Saxby to quit as ARM boss after 15 years

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The Independent Online

Sir Robin Saxby, one of the doyens of Britain's technology sector, is retiring as chairman of ARM Holdings, the company he helped found 15 years ago. Sir Robin, who will be succeeded by Doug Dunn, an independent non-executive of the company, will step down from the board in October when he assumes the position of president of the Institute of Engineering and Technology.

He leaves ARM as a company capitalised at more than £1.6bn. News of Sir Robin's retirement was given to City analysts who had been called together yesterday to be given a run-through of the group's progress since its £500m acquisition of the US group Artisan. The City was sceptical of the deal at the time, given that it valued Artisan, a designer of physical chip components, at more than 50 times that year's earnings. Since then there have been two revenue forecast cuts that have done little to win new followers.

Warren East, ARM's chief executive, gave investors an upbeat view of the acquisition. "We are 15 months in [since buying Artisan] and we already have 45 nanometer technology [the next generation of chips]."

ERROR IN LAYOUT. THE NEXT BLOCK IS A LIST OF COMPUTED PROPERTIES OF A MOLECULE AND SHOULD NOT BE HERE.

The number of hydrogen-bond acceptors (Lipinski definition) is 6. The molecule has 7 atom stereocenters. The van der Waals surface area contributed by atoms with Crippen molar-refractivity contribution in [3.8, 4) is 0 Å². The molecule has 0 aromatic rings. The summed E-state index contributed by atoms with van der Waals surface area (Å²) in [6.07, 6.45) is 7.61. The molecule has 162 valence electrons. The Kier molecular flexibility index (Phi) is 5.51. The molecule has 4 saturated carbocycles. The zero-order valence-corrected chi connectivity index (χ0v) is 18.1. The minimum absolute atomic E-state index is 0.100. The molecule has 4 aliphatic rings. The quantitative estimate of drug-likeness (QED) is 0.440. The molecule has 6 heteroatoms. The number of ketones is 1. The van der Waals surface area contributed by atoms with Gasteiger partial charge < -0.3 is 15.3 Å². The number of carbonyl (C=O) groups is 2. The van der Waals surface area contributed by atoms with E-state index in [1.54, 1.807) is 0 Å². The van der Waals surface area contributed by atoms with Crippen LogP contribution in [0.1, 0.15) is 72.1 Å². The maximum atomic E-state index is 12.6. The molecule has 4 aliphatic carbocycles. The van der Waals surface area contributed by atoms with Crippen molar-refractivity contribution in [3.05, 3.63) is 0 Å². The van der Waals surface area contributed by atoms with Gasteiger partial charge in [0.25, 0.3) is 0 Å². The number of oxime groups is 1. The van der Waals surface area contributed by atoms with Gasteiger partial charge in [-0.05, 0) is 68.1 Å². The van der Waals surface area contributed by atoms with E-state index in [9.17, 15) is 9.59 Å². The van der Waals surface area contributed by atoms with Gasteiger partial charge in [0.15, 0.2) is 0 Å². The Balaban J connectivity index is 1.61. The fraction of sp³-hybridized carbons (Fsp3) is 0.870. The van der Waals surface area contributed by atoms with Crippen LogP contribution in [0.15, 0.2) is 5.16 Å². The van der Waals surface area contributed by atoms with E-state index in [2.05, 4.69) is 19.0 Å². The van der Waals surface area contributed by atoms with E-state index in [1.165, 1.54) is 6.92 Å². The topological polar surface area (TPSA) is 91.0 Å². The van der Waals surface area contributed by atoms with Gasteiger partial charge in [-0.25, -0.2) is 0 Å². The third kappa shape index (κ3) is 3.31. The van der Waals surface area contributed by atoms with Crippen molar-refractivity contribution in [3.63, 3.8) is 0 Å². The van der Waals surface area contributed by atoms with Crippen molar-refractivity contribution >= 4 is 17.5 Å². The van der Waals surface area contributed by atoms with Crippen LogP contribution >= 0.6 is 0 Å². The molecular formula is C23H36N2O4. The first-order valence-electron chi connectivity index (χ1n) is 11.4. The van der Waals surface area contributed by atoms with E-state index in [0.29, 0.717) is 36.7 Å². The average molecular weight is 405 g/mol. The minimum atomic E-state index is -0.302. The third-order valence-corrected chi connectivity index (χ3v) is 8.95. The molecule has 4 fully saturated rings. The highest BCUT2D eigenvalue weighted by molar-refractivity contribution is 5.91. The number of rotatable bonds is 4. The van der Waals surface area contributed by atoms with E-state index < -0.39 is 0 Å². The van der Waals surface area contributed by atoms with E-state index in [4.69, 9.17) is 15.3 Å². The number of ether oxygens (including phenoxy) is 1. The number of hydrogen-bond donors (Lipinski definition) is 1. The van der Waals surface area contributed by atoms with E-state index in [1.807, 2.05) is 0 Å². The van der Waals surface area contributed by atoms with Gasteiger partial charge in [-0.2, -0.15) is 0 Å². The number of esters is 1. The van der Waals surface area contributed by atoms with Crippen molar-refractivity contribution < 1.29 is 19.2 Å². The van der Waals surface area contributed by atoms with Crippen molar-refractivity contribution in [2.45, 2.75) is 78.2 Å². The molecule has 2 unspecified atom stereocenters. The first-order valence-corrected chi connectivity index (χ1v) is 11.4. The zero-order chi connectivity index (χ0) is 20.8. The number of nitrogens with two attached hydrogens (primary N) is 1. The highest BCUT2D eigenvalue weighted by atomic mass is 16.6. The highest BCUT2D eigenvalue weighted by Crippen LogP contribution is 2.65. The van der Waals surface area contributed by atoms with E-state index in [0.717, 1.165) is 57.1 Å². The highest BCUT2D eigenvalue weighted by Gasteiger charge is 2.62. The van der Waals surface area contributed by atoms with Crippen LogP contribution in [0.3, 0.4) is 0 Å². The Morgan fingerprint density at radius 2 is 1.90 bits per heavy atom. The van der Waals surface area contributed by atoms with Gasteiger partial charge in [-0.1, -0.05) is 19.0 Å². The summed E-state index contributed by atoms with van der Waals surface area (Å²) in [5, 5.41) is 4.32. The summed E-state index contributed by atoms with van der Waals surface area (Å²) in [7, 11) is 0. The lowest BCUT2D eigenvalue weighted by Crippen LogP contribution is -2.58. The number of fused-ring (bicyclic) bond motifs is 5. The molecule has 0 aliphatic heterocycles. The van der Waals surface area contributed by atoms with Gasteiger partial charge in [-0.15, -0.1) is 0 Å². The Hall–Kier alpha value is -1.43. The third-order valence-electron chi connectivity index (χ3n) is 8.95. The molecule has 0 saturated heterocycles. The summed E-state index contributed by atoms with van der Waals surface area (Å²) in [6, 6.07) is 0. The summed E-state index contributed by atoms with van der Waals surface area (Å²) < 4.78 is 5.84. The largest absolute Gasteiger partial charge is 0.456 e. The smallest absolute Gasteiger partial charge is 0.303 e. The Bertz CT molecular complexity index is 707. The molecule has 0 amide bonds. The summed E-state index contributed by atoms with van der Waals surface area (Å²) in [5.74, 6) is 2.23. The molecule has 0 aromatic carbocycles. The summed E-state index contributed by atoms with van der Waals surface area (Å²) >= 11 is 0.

As for Sir Robin's departure, he said: "In Robin's 15 years at ARM, as a founder, chief executive and chairman, we have earned a reputation as one of the world's most respected technology companies and become a global leader in semiconductor intellectual property."

Mr East has been chief executive since 2002 when Sir Robin gave up the dual role of chairman and chief executive before the corporate governance changes ushered in by the Higgs report.

Sir Robin, who will remain associated with ARM as chairman emeritus, was knighted in the 2002 New Year Honours List. He received an honorary doctorate from the University of Liverpool, where he is a visiting professor, and has received honorary doctorates from Loughborough University and the University of Essex.

Sir Robin said: "I am delighted to be able to continue to act as an ambassador for ARM globally and hope to encourage young people to take up a role in engineering, science and technology, as well as broadening my knowledge of other engineering disciplines."

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